Will we see a deluge of cases in the coming days? Perhaps. Because these numbers should be reconciled and some clarity must be provided by the Health Agency regarding the data discrepancy.
There are now more than 12.6 million confirmed cases of coronavirus (SARS-CoV-2) as we register a new record high for new coronavirus cases yesterday with more than 230,000 cases. Total number of deaths reported yesterday was 5,319 cases. The seven-day average for new cases is up at 202,251 cases/day and deaths at approximately 4,799/day.
The global case fatality rate is lower at 4.45 percent and recovery rate a tad up at 58.4 percent. Recovery rates are not very reliable indicators because they are subjective to the country’s definition of how and when they consider patients “recovered.”
Data from WorldOMeters.
The United States continues its upward trajectory close to the 3.3 million mark as it makes a new record high with 71,787 new confirmed cases for the day. It now has a seven-day average of > 57,000 cases/day or close to 120,000 cases every other day. The last two days saw a surge in deaths with close to 800 to 900 deaths/day or a seven-day average of 657 deaths/day. Top three states contributing to yesterday’s haul were Florida (+11,433), Texas (+10,063), and California (+8,781). While New York still has the highest number of cases in the US, if these top three states are unable to control the exponential surge, California is bound to overtake New York in the next two to three weeks.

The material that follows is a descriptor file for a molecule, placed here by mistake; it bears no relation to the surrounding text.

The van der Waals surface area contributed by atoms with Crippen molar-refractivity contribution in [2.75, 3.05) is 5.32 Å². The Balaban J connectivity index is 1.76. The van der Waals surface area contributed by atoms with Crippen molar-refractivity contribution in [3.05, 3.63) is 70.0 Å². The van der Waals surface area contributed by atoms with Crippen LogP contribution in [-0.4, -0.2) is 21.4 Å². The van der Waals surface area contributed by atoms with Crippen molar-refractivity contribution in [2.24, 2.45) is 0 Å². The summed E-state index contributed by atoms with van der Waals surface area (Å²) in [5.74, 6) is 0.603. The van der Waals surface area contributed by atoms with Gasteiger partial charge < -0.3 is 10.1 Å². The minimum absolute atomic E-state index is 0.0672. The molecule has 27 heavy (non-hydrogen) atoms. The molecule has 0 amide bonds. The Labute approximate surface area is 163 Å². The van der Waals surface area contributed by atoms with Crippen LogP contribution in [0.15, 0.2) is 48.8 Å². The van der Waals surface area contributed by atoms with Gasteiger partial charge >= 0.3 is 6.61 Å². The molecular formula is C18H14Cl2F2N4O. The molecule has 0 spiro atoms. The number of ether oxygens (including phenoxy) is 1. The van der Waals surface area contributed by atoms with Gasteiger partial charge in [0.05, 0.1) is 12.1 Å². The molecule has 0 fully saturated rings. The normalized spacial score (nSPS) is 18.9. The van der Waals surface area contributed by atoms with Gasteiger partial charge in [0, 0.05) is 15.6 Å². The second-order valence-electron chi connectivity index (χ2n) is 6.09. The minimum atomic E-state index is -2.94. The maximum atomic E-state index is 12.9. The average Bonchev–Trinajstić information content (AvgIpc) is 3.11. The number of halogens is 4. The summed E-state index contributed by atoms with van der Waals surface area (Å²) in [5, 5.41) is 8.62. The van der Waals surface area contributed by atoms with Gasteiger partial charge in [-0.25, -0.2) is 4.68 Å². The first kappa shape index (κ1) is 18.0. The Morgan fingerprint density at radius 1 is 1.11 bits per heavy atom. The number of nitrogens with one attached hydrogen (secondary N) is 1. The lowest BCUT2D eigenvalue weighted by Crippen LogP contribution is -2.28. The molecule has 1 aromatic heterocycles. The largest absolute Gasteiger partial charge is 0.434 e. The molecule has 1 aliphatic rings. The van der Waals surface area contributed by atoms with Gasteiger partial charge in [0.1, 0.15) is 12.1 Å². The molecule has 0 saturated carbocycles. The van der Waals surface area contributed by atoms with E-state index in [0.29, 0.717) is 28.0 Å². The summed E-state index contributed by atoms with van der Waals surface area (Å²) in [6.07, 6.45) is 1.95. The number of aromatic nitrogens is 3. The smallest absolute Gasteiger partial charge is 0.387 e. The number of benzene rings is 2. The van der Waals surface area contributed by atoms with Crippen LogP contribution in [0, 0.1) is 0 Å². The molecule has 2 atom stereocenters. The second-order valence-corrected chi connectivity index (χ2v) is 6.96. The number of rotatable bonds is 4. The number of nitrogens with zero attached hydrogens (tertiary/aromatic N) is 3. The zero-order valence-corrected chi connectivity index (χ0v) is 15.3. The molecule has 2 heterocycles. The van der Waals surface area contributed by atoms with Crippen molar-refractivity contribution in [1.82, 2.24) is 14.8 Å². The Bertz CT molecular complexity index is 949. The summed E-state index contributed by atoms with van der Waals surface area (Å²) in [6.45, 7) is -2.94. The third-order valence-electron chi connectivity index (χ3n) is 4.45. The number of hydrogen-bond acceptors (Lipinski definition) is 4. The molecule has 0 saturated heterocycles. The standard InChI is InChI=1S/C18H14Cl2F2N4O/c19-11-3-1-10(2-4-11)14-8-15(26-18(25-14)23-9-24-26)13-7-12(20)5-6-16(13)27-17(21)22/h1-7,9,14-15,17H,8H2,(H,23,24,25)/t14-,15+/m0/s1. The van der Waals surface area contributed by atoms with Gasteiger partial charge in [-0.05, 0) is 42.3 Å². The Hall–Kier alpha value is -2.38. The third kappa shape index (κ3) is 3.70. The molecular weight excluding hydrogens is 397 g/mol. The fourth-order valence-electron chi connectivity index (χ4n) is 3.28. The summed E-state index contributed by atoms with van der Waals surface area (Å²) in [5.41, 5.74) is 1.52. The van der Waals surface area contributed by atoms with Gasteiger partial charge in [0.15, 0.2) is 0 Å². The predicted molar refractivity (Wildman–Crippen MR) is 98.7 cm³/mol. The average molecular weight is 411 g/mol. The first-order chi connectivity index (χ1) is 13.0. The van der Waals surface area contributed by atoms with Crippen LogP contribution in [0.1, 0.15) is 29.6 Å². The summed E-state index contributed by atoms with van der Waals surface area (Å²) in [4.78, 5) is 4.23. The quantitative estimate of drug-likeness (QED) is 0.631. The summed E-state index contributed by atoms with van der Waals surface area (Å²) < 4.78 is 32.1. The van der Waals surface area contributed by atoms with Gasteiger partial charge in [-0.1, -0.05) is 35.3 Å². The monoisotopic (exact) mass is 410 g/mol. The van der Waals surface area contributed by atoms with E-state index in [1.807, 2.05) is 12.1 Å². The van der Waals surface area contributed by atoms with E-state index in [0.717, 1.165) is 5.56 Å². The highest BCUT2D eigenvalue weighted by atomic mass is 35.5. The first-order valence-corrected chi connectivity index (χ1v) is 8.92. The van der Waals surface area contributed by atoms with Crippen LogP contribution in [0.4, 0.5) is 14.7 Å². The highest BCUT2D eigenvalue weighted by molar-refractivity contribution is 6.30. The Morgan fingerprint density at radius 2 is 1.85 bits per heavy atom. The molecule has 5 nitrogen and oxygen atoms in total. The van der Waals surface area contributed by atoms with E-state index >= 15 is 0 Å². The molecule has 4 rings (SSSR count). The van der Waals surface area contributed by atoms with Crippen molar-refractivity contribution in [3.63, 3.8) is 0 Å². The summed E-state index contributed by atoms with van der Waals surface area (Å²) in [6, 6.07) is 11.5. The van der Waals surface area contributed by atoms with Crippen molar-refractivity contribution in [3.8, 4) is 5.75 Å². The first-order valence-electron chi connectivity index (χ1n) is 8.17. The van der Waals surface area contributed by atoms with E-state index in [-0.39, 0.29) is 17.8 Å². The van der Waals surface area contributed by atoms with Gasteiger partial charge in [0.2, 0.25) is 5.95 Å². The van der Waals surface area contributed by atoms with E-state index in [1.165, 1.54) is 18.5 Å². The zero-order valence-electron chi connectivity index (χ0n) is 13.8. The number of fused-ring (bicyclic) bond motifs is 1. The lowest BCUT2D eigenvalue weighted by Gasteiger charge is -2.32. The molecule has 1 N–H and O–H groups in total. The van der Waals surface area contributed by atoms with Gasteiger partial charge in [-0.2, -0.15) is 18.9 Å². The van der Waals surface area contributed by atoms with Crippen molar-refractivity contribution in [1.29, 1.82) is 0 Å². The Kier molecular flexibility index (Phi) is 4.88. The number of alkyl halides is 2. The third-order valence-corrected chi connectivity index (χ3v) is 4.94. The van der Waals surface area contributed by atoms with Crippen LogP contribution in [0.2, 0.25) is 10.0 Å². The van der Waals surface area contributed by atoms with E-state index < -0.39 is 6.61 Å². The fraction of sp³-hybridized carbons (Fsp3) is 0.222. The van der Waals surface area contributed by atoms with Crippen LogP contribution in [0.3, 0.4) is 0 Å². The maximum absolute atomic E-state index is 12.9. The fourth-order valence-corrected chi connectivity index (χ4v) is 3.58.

The case fatality rate in the US is now at 4.15 percent with 3,292,257 cases as of this report. The US had the second highest number of deaths globally with 849 fatalities.
Brazil stays in second spot with more than 1.8 million cases and continues to report the highest death cases in the world with 1,270 deaths overnight. At the current growth rate in new cases in Brazil, they are bound to reach the two million mark in five days.
The top 10 countries that had the highest new cases overnight were:
- USA – 71,787
- Brazil – 45,235
- India – 27,761
- South Africa – 12,348
- Mexico – 7,280
- Colombia – 6.803
- Russia – 6,635
- Argentina – 3,367
- Peru – 3,198
- Saudi Arabia – 3,159
South Africa is set to displace Iran in a few days with the increasing cases there. It will be the first African nation to join the top 10 countries in the world.
The Philippines is at 33rd place in the world with the 1,387 new cases today, overtaking Kuwait and the United Arab Emirates and closes in on Indonesia as the latter remains in 26th place.
When we reconcile all the backlogs and missing data, and hopefully that’s done real soon, we will see where we really stand in the global ranking.